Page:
Let's take a closer look at this one.
"Compute the good with the largest price differential among the locations... destination is the planet with the highest price. "
Given this method, and the player has opened up a newly generated area with a high price for the good in question, and let's put it quite far from the center of the explored/generated areas. You'll have a swarm of traders headed there - since they're all using the same decision making method.
Now, that's only one problem that your implementation will run afoul. There will be dozens, hundreds more as the code invariably grows. Whether or not you can spot them early in the dev cycle and what you have to do to kludge a fix in later on, is another question.
Sorry, I'm not sure I understand the problem. You say that the player places, for example, a factory station that is in a remote system, and sets the station to offer a higher-than-average price for delivery of a certain good, is that correct?
Yes, as you point out, a good number of traders will then recognize and aim to exploit this differential. Not all traders, mind you, because the algorithm I gave only selects a subset of locations to consider, so not all traders will consider the player's factory at once. But yes, you will have a fair number of traders competing to exploit this differential. How is that unacceptable, or different from real life? If Wal-Mart offered to pay people $5 for every empty Coke can they brought in, I'm sure we'd see a pretty substantial rush on Wal-Mart, regardless of how remote it might be!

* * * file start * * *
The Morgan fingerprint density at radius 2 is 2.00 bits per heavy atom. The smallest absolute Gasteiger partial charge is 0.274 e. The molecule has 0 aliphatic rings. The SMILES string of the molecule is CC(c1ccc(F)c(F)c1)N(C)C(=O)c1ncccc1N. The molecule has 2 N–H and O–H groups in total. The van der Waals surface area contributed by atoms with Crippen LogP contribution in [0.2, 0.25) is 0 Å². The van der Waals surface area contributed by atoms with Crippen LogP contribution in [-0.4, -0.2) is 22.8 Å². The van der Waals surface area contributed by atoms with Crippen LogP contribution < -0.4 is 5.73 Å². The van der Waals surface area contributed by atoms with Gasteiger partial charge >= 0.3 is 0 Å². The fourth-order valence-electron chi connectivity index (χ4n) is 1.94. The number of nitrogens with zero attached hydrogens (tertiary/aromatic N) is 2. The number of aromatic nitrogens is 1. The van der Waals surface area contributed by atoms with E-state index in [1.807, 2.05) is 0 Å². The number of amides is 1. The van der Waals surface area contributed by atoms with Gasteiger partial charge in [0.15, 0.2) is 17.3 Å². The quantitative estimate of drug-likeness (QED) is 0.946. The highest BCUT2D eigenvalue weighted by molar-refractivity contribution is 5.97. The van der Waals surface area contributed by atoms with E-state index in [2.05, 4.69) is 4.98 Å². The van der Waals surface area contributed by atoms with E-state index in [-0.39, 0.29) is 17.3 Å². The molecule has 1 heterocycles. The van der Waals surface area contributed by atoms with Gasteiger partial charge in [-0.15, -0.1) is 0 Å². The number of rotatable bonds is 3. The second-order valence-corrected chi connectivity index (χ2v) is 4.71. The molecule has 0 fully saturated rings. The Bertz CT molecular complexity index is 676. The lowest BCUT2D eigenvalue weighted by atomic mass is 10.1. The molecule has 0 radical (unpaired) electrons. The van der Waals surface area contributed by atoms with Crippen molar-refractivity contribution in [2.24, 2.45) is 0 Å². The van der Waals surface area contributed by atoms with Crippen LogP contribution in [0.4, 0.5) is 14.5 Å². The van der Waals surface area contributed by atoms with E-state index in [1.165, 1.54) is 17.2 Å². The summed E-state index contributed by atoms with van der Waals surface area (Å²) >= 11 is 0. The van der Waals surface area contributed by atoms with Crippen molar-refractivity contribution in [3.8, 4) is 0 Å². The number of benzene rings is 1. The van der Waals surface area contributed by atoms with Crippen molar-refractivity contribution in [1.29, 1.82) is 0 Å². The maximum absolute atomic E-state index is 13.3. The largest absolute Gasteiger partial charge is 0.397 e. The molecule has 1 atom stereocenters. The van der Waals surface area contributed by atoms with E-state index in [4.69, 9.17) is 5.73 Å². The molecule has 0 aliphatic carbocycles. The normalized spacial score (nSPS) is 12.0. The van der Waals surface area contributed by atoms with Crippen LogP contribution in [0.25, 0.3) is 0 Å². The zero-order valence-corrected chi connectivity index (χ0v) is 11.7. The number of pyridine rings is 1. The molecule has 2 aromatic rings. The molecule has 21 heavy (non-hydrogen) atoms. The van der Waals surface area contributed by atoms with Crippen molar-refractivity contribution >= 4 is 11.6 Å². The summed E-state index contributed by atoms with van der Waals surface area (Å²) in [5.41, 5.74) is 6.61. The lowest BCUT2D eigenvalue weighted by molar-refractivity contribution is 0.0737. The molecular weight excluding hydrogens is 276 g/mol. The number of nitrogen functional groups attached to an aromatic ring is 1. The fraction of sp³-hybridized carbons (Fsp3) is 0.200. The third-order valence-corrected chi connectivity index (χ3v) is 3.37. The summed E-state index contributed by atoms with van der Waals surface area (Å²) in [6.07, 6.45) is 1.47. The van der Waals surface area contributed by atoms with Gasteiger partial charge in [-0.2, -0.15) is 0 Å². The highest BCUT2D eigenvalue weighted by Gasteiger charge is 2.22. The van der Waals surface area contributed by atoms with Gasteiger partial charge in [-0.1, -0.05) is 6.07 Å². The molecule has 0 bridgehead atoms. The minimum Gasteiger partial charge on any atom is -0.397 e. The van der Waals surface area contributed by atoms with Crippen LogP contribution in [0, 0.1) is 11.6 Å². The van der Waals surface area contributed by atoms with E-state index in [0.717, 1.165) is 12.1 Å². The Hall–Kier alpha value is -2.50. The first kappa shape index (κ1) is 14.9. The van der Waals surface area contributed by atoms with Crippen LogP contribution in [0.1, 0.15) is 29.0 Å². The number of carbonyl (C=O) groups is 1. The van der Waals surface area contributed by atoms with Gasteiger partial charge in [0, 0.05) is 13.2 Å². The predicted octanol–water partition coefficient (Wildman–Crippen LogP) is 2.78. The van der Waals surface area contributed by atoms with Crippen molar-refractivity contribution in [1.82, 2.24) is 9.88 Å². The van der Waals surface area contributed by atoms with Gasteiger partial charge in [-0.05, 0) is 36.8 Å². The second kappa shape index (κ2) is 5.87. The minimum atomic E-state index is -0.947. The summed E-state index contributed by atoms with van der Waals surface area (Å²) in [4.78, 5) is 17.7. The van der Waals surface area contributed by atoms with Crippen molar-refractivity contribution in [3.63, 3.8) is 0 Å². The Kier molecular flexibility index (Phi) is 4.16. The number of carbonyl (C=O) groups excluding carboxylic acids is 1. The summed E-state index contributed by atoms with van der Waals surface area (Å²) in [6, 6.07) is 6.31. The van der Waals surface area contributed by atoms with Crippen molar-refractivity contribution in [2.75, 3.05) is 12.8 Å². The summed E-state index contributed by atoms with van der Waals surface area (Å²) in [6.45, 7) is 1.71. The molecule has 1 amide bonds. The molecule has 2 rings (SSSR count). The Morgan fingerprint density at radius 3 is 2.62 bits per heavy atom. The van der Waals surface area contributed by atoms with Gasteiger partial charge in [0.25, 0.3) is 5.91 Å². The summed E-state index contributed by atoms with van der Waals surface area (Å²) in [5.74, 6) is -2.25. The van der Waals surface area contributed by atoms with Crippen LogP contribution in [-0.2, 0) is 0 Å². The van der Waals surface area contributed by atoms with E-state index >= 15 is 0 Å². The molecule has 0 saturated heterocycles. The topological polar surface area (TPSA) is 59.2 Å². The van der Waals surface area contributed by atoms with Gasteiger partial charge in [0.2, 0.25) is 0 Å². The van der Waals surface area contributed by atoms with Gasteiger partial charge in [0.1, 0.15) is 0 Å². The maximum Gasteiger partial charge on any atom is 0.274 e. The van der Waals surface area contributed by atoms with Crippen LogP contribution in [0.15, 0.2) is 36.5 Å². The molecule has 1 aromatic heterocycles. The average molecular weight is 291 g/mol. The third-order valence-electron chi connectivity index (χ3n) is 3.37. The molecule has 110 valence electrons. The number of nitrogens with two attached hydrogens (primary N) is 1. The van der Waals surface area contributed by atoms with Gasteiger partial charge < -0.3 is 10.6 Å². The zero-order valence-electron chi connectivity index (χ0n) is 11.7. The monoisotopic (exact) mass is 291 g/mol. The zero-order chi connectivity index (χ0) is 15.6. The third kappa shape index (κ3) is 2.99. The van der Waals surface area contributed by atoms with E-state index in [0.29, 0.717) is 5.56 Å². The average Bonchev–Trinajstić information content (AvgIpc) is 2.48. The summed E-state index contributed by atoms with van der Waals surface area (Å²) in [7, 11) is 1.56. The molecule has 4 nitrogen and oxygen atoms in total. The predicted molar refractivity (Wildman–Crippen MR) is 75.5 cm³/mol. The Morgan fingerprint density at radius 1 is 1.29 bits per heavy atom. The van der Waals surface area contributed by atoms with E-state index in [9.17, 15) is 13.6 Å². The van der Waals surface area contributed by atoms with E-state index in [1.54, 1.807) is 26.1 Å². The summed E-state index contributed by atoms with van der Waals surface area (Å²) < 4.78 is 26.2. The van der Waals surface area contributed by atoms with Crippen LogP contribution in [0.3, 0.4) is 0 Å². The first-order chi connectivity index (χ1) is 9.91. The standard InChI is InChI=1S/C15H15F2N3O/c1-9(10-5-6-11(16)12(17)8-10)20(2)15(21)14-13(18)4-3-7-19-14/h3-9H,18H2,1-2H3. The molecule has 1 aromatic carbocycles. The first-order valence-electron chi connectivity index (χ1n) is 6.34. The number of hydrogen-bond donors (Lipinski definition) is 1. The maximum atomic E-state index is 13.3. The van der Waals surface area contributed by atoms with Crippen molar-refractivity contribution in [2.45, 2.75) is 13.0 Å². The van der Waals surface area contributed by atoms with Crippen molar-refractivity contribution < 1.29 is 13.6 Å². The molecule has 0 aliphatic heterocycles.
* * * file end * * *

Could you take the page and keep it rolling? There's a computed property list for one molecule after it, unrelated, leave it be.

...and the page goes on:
Again, perhaps I'm not understanding, but it doesn't seem like a problem to me - the behavior is as expected. In fact, it points to a desirable property of the simple algorithm I gave. If you offer to pay significantly higher than market price for a good, yes, you will see an influx of trade. This is great to know if, for example, you need to have goods rushed to your station quickly. You can set a high price to intentionally create this behavior!
These sorts of issues will come up exponentially as the project grows, and discussing one or another method is pointless - which is why I said "clouds of fog". The details of one issue is besides the point. What is relevant, is that you intend to do all of this on your own and with no experience of your own or of others to guide you. Somehow you think you'll manage to do what very few novice programmers can do - keep the "big picture" firmly in their mind whilst coding the minutae. That's worrying.
No, not really, it's not at all pointless. Look, we're finally having an actual discussion, about actual content! You can wave your hands all you want and say things are difficult, but if you can't provide any evidence, how is that any different from what you've accused me of doing?
The details of one issue are not beside the point. We can have a talk about why it's actually not an issue. The issue is that you're generating issues! Which makes it very much productive to discuss, for example, the 'issue' that you just brought up.